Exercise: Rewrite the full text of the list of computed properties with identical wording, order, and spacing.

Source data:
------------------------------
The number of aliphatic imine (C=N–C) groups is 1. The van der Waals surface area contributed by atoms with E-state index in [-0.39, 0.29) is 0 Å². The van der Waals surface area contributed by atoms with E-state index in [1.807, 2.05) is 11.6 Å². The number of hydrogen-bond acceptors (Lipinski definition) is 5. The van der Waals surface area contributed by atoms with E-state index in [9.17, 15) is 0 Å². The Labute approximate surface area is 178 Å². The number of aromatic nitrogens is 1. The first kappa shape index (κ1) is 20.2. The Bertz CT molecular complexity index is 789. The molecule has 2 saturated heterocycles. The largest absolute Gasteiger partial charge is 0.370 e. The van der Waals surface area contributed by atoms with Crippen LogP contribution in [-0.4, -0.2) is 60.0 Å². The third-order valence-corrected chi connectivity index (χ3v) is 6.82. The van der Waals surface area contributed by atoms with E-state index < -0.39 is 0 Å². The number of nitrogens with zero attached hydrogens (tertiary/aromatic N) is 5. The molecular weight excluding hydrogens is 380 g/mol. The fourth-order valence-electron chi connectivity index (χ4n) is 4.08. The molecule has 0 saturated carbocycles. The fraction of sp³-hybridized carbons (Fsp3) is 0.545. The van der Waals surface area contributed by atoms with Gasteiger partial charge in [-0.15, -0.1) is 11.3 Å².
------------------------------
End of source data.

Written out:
The number of aliphatic imine (C=N–C) groups is 1. The van der Waals surface area contributed by atoms with E-state index in [-0.39, 0.29) is 0 Å². The van der Waals surface area contributed by atoms with E-state index in [1.807, 2.05) is 11.6 Å². The number of hydrogen-bond acceptors (Lipinski definition) is 5. The van der Waals surface area contributed by atoms with E-state index in [9.17, 15) is 0 Å². The Labute approximate surface area is 178 Å². The number of aromatic nitrogens is 1. The first kappa shape index (κ1) is 20.2. The Bertz CT molecular complexity index is 789. The molecule has 2 saturated heterocycles. The largest absolute Gasteiger partial charge is 0.370 e. The van der Waals surface area contributed by atoms with Crippen LogP contribution in [-0.4, -0.2) is 60.0 Å². The third-order valence-corrected chi connectivity index (χ3v) is 6.82. The van der Waals surface area contributed by atoms with E-state index < -0.39 is 0 Å². The number of nitrogens with zero attached hydrogens (tertiary/aromatic N) is 5. The molecular weight excluding hydrogens is 380 g/mol. The fourth-order valence-electron chi connectivity index (χ4n) is 4.08. The molecule has 0 saturated carbocycles. The fraction of sp³-hybridized carbons (Fsp3) is 0.545. The van der Waals surface area contributed by atoms with Gasteiger partial charge in [-0.15, -0.1) is 11.3 Å².